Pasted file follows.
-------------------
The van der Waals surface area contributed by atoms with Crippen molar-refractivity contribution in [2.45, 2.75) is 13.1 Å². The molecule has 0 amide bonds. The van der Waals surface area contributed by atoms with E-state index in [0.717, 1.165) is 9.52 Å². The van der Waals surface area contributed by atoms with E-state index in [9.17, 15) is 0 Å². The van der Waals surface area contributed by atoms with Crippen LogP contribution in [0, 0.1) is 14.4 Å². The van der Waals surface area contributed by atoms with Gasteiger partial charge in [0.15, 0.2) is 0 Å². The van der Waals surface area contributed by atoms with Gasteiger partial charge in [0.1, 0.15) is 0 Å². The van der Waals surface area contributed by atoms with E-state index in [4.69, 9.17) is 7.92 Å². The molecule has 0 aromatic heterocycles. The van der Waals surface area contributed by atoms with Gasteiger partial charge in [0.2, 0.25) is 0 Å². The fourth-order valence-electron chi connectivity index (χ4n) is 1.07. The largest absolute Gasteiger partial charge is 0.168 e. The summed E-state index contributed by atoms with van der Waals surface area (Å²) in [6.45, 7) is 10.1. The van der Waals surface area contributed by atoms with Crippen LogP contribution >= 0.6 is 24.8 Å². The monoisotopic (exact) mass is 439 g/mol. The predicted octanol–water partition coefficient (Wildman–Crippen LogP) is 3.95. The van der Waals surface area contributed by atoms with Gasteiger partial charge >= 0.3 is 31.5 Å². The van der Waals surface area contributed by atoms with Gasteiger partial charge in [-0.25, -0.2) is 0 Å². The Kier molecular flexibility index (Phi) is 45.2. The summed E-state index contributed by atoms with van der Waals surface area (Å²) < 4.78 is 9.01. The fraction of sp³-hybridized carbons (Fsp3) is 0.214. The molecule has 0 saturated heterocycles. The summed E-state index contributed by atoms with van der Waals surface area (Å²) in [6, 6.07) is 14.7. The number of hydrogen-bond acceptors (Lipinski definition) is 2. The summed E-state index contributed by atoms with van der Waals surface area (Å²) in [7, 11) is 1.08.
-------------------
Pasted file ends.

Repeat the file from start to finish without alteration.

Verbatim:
The van der Waals surface area contributed by atoms with Crippen molar-refractivity contribution in [2.45, 2.75) is 13.1 Å². The molecule has 0 amide bonds. The van der Waals surface area contributed by atoms with E-state index in [0.717, 1.165) is 9.52 Å². The van der Waals surface area contributed by atoms with E-state index in [9.17, 15) is 0 Å². The van der Waals surface area contributed by atoms with Crippen LogP contribution in [0, 0.1) is 14.4 Å². The van der Waals surface area contributed by atoms with Gasteiger partial charge in [0.15, 0.2) is 0 Å². The van der Waals surface area contributed by atoms with Gasteiger partial charge in [0.1, 0.15) is 0 Å². The van der Waals surface area contributed by atoms with E-state index in [4.69, 9.17) is 7.92 Å². The molecule has 0 aromatic heterocycles. The van der Waals surface area contributed by atoms with Gasteiger partial charge in [0.2, 0.25) is 0 Å². The fourth-order valence-electron chi connectivity index (χ4n) is 1.07. The largest absolute Gasteiger partial charge is 0.168 e. The summed E-state index contributed by atoms with van der Waals surface area (Å²) in [6.45, 7) is 10.1. The van der Waals surface area contributed by atoms with Crippen LogP contribution >= 0.6 is 24.8 Å². The monoisotopic (exact) mass is 439 g/mol. The predicted octanol–water partition coefficient (Wildman–Crippen LogP) is 3.95. The van der Waals surface area contributed by atoms with Gasteiger partial charge >= 0.3 is 31.5 Å². The van der Waals surface area contributed by atoms with Gasteiger partial charge in [-0.25, -0.2) is 0 Å². The Kier molecular flexibility index (Phi) is 45.2. The summed E-state index contributed by atoms with van der Waals surface area (Å²) < 4.78 is 9.01. The fraction of sp³-hybridized carbons (Fsp3) is 0.214. The molecule has 0 saturated heterocycles. The summed E-state index contributed by atoms with van der Waals surface area (Å²) in [6, 6.07) is 14.7. The number of hydrogen-bond acceptors (Lipinski definition) is 2. The summed E-state index contributed by atoms with van der Waals surface area (Å²) in [7, 11) is 1.08.